WPP CEO Mark Read took to Twitter to apologise after a row over his ageism remark during investor call announcing WPP’s H1 results.
On being asked by one of the investors if WPP has the right balance of people with skills in TV and digital, Read remarked, “We have a very broad range of skills, and if you look at our people – the average age of someone who works at WPP is less than 30 – they don’t hark back to the 1980s, luckily.”
The remark received sharp reactions on Twitter forcing Read to issue an apology. He said that he “was wrong to use age to try to make a point. People over 40 can do great digital marketing just as people under 30 can make great TV ads.”
“We’re fortunate to have thousands of people at WPP who have decades of experience and expertise. They’re extremely valuable to our business and the work we do for clients, and I’m sorry my reply suggested otherwise,” Read said.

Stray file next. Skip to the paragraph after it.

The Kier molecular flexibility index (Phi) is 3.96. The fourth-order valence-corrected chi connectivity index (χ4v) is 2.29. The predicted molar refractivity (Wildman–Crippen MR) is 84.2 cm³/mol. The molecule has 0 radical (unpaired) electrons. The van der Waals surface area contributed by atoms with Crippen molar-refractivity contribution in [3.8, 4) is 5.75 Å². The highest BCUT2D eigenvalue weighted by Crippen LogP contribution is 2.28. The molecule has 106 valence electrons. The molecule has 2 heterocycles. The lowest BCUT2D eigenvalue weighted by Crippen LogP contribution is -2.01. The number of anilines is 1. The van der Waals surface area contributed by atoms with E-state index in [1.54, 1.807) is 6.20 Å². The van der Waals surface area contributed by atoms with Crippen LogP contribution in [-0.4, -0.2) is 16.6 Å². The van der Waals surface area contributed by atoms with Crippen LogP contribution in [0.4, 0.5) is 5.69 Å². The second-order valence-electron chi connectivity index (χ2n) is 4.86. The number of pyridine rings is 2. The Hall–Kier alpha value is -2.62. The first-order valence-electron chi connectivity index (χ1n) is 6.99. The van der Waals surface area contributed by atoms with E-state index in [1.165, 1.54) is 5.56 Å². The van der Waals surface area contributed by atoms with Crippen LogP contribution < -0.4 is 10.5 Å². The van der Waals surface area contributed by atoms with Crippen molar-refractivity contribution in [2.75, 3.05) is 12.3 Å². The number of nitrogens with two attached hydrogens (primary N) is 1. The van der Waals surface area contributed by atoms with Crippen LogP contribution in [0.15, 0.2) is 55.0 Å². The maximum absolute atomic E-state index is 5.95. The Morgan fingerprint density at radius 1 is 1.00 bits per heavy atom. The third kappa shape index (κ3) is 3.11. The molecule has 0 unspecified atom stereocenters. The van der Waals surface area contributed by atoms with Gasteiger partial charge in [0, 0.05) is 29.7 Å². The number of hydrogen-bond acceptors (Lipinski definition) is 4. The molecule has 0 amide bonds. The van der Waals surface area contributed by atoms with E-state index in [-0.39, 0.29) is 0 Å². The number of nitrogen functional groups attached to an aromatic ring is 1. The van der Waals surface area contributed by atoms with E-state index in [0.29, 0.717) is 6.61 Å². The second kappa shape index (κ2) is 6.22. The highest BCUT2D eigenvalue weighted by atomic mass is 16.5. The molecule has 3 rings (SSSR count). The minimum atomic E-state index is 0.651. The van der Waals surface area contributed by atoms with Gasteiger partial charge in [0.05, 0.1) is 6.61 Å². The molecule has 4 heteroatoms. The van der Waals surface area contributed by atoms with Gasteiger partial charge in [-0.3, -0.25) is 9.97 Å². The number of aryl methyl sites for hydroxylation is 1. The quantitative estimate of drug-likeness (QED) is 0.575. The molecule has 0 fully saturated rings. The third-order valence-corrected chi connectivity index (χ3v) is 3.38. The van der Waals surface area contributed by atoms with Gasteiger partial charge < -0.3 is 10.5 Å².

Criticising Read’s remark, advertising consultant Cindy Gallop, in a series of tweets, wrote why she has been fighting #ageism in advertising for decades.
Why have I been fighting #ageism in advertising for decades? Because: "If you look at our people – the average age of someone who works at WPP is less than 30 – they don’t hark back to the 1980s, luckily.” @readmark @WPP @gideonspanier @campaignmag https://t.co/cfboaX2pUu— Cindy Gallop (@cindygallop) August 29, 2020
George Tannenbaum, former Copy Chief and ECD on IBM at Ogilvy, attacked on Read’s remark saying “It's not just Agism. It's Dumbism.”